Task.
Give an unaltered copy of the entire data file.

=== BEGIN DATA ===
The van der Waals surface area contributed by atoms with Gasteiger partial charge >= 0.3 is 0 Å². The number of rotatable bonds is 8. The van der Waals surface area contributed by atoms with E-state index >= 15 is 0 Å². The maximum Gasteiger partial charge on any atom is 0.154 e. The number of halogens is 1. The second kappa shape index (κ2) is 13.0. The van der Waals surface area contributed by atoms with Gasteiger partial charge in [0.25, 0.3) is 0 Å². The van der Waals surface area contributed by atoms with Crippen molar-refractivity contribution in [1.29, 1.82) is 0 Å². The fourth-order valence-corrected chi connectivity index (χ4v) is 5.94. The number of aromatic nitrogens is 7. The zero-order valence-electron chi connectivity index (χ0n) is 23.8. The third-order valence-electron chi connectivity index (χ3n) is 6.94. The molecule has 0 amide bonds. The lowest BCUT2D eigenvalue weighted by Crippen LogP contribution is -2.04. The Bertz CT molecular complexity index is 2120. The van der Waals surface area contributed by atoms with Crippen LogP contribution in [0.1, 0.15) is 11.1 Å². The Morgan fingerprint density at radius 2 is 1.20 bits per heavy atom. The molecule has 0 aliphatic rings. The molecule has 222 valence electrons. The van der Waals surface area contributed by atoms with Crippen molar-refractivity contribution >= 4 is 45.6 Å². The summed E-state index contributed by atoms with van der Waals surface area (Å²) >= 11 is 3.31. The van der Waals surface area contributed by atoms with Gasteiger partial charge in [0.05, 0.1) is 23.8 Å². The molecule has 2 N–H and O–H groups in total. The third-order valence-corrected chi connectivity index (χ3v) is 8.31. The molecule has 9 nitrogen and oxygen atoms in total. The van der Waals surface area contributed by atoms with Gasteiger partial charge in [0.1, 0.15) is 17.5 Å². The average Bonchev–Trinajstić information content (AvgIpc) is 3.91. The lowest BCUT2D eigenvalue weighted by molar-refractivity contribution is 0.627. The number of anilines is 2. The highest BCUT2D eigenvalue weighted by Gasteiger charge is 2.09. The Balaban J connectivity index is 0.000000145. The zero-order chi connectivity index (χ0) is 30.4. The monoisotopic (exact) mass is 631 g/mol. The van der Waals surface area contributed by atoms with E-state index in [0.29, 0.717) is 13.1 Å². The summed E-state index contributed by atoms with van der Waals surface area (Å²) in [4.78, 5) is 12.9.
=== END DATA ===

The van der Waals surface area contributed by atoms with Gasteiger partial charge >= 0.3 is 0 Å². The number of rotatable bonds is 8. The van der Waals surface area contributed by atoms with E-state index >= 15 is 0 Å². The maximum Gasteiger partial charge on any atom is 0.154 e. The number of halogens is 1. The second kappa shape index (κ2) is 13.0. The van der Waals surface area contributed by atoms with Gasteiger partial charge in [0.25, 0.3) is 0 Å². The van der Waals surface area contributed by atoms with Crippen molar-refractivity contribution in [1.29, 1.82) is 0 Å². The fourth-order valence-corrected chi connectivity index (χ4v) is 5.94. The number of aromatic nitrogens is 7. The zero-order valence-electron chi connectivity index (χ0n) is 23.8. The third-order valence-electron chi connectivity index (χ3n) is 6.94. The molecule has 0 amide bonds. The lowest BCUT2D eigenvalue weighted by Crippen LogP contribution is -2.04. The Bertz CT molecular complexity index is 2120. The van der Waals surface area contributed by atoms with Crippen LogP contribution in [0.1, 0.15) is 11.1 Å². The Morgan fingerprint density at radius 2 is 1.20 bits per heavy atom. The molecule has 0 aliphatic rings. The molecule has 222 valence electrons. The van der Waals surface area contributed by atoms with Crippen molar-refractivity contribution >= 4 is 45.6 Å². The summed E-state index contributed by atoms with van der Waals surface area (Å²) >= 11 is 3.31. The van der Waals surface area contributed by atoms with Gasteiger partial charge in [0.05, 0.1) is 23.8 Å². The molecule has 2 N–H and O–H groups in total. The third-order valence-corrected chi connectivity index (χ3v) is 8.31. The molecule has 9 nitrogen and oxygen atoms in total. The van der Waals surface area contributed by atoms with Gasteiger partial charge in [0.1, 0.15) is 17.5 Å². The average Bonchev–Trinajstić information content (AvgIpc) is 3.91. The lowest BCUT2D eigenvalue weighted by molar-refractivity contribution is 0.627. The number of anilines is 2. The highest BCUT2D eigenvalue weighted by Gasteiger charge is 2.09. The Balaban J connectivity index is 0.000000145. The zero-order chi connectivity index (χ0) is 30.4. The monoisotopic (exact) mass is 631 g/mol. The van der Waals surface area contributed by atoms with E-state index in [0.29, 0.717) is 13.1 Å². The summed E-state index contributed by atoms with van der Waals surface area (Å²) in [4.78, 5) is 12.9.